Reference systems compare pixel values or properties of a known good circuit with those of a circuit under test. The matching may be done by direct comparison of intensity values, by comparison of statistical or spatial features, or by matching nodes and end points in a graph which defines the topology of the circuit. Mismatches between the reference pattern and the image under test are used to detect flaws. One advantage of the reference approach is that much of the knowledge required to determine if a circuit is good is contained within the reference pattern. One of the problems with this approach is the difficulty in accurately registering or aligning the two images for comparison, thereby resulting in an ambiguity range between a good and a defective circuit. Another problem with the reference approach is that the data representation of the reference image must be sufficiently compact to avoid excessive memory costs and slow data transfer rates. In general, the reference method is good in finding gross defects but has more trouble in detecting flaws small in size relative to the entire image because of the misregistration problem.
Non-reference systems differs from reference systems in that no comparison between the image to be inspected and a reference image is needed. This approach does not average the various features in an image into a single statistic or set of statistics but instead analyzes each of the features individually. Thus an important advantage of this approach is that no information is lost. Such a system searches an image for the presence of a specific set of features. Flaws are detected by the presence or absence of these features. In order for such a system to be successfully implemented, the set of guidelines used to detect or describe any given feature must be unambiguously defined and must be applicable throughout the entire image being inspected.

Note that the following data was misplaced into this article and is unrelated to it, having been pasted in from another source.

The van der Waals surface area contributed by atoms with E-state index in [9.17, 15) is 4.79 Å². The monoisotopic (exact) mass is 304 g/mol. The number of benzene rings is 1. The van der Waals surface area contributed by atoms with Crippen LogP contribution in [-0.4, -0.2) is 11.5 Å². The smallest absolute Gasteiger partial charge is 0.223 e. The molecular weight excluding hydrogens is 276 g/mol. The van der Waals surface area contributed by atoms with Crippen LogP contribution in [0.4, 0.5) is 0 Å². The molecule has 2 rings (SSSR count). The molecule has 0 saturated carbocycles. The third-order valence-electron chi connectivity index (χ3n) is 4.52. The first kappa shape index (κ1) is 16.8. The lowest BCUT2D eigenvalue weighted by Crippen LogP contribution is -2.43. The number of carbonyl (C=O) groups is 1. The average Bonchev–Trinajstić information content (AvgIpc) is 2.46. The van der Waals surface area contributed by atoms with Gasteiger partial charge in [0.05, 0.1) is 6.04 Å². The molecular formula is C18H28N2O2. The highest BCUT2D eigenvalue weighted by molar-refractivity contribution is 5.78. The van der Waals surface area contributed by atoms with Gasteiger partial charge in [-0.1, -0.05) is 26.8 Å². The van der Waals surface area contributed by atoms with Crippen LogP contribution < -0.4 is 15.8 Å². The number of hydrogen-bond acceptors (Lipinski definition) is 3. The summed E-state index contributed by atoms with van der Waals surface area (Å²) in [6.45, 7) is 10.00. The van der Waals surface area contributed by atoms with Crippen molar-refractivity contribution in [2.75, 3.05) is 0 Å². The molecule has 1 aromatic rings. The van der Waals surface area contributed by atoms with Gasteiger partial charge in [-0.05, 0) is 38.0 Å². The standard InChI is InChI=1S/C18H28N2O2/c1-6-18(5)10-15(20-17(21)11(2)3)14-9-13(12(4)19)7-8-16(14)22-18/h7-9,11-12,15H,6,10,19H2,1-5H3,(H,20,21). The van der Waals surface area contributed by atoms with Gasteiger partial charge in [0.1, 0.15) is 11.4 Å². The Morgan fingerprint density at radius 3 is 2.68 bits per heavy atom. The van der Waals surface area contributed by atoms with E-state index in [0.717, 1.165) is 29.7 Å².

The non-reference method is most effective in applications where a set of rules applies to each point in the circuit. If this method is to be exclusively used, then the inspection criteria must be described by a compact, context-independent set of specifications. Unfortunately, design rules are routinely violated throughout the circuit manufacturing industry without affecting the functionality of a circuit design such as a thick film circuit design. With respect to thick film designs, the presence of multiple layers can cause the appearance of violations when in fact no error has occurred. The impact on the non-reference method is that the list of inspection rules can potentially become very long, resulting in a time-consuming algorithm. In summation, the non-reference method is not general enough to be applicable under a wide variety of conditions and often becomes "crippled" when rule violations occur.
Measurement or gauging systems are often designed to report dimensions of patterns and provide feedback (X, Y and theta measurements for alignment) for process control. These systems assume that the measurement area is defect free and that a good estimate, at least in a least squares sense, is available to locate the position of each pattern precisely. Most commercially available circuit board inspection systems do not provide full-function circuit inspection and dimensional measurement. For hybrid inspection systems alignment is very important and in integrated circuit inspection systems precise line width measurements are required. Measurement accuracy at any single location is also affected by digitization. Confidence in the measurement is typically plus or minus the size of each pixel or picture element.
Thick film electronic circuits are commonly produced on a ceramic substrate. Several layers consisting of a conductor, resistor, dielectric and solder paste patterns are printed with various inks onto the substrate using screen printing and subsequent firing processes. After these operations, components are placed onto the substrate. Automatic visual inspection of each of the printed layers before component assembly is desired since checking such circuits is putting ever more strain on human inspectors. Designs are growing more complex with thinner lines, larger substrates and the greater user of multilayer construction. This inspection must be performed both before and after firing the individual layers (i.e. when both the layer is wet and again when it is dry). Typical flaws include voids, cracks, misalignment, path spacing and width errors etc. Resolution required from inspection is typically in excess of one mil (i.e. 0.001 inch). The surface area of each circuit is frequently one million square mils.